Diabetes is one disease that cannot be left unattended and unresolved. It can have a cascading effect on the rest of your vitals. Almost 90% of all diabetes cases are of Type 2 diabetes, which occurs largely due to extra body weight and physical inactivity. Running is one activity that is fuss-free and demands very little in terms of equipment and attire, which makes it a relatively easy workout option for diabetics who are looking for some light-to-moderate exercise in their daily life.

At the same time, running does require certain lifestyle adjustments, especially with regard to nutrition and recovery. For runners who are diabetic, these changes can be extremely important to ensure that their blood sugar levels remain stable both during and after their run. If you’re a runner with Type 1 or 2 diabetes or thinking about taking up running, take this World Health Day to look at our list of precautions to remain safe and make the most of your runs.

Check with your doctor first

As with any new lifestyle activity, having your doctor’s go-ahead is extremely important before setting that morning-run alarm. They can determine if your medication routine needs any changes based on your increased physical activity and advise on any nutrition changes you have to make. This is particularly crucial for those with Type 1 as they may need to adjust their insulin dosage constantly, and sometimes, even mid-run.

Running is one activity that is fuss-free and demands very little in terms of equipment and attire, which makes it a relatively easy workout option for diabetics

Carry essential supplies 

Adequate glucose tablets, emergency medication, a glucose meter, an id of sorts (indicating your medical condition) and for those who require it, an insulin pump—these essential items all need a place in your running kit. Carrying healthy mid-run snacks is equally vital; don’t always count on picking something up on the way. If feel your levels dip, stop immediately and refuel. Running with a buddy who can attend to an emergency would be the ideal situation, but if that’s not possible, make sure that you inform a friend or family member when you go running.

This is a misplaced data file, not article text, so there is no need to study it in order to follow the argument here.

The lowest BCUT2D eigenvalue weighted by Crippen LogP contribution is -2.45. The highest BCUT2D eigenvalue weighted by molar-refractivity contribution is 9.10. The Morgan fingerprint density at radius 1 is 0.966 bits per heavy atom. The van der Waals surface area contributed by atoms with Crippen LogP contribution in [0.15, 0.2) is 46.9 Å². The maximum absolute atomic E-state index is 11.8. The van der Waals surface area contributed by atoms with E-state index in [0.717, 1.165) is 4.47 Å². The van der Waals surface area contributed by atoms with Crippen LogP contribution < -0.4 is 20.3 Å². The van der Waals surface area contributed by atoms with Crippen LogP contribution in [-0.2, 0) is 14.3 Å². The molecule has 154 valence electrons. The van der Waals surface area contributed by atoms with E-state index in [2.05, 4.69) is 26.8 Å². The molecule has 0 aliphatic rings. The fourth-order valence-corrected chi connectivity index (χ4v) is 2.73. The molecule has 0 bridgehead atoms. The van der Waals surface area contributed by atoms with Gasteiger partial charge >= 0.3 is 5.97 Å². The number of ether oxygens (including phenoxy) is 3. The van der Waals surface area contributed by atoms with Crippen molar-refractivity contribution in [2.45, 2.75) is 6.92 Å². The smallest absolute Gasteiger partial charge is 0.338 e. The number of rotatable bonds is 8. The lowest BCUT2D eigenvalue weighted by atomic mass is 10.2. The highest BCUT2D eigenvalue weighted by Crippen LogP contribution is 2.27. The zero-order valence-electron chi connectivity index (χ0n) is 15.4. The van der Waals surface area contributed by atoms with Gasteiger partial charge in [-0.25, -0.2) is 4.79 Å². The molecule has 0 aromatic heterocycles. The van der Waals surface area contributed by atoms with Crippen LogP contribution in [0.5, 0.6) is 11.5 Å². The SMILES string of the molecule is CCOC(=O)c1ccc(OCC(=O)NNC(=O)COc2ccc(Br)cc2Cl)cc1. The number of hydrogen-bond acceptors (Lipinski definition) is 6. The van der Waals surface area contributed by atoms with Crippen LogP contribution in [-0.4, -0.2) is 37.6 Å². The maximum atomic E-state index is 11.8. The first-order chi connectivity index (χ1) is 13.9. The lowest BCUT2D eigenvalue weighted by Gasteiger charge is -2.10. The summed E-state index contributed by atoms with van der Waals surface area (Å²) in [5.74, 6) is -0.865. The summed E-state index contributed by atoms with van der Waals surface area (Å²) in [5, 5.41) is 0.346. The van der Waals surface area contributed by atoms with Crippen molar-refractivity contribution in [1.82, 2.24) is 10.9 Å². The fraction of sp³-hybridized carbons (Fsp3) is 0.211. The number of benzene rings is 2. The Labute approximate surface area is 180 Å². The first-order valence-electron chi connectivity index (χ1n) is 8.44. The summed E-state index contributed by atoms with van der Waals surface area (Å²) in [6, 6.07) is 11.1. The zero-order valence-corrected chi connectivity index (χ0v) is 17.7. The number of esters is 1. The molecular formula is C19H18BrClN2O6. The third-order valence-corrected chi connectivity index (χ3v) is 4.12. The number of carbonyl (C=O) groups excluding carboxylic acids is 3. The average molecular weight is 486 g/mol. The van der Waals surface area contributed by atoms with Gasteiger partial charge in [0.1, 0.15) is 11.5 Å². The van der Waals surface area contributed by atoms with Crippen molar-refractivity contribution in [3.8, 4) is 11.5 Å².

Time your runs effectively

Any physical activity will have a positive effect on your insulin levels, so you can note the pattern of your blood sugar hikes and time your runs to maximize the benefits. For example, if your levels tend to rise after meals, try and work in late-evening or night runs a couple of hours after dinner. Running post-meals can also help avoid the blood-glucose dip that comes with exercise.

Don’t overdo the sports drinks

This is particularly for those who’ve taken up running as a way to lose weight and control their diabetes. While it’s important to have mid-run refreshments that ensure your blood glucose remains stable, sports drinks and bars often come with extra calories that can affect your weight loss goals. For runs shorter than an hour, stick to healthy, low-cal options to sustain your energy and sugar levels.

Watch out for injuries

Runners with diabetes must be particularly careful about blisters, cuts and any other open injuries as they risk a greater chance of infections and complications than the rest. Ensure that you’re following a steady and gradual approach when building your mileage, and invest in cushioned running shoes that guard your feet against all terrain. Pay attention to the smallest discomforts caused due to footwear, running style or running surface, and don’t hesitate to seek medical help for even the smallest cuts.

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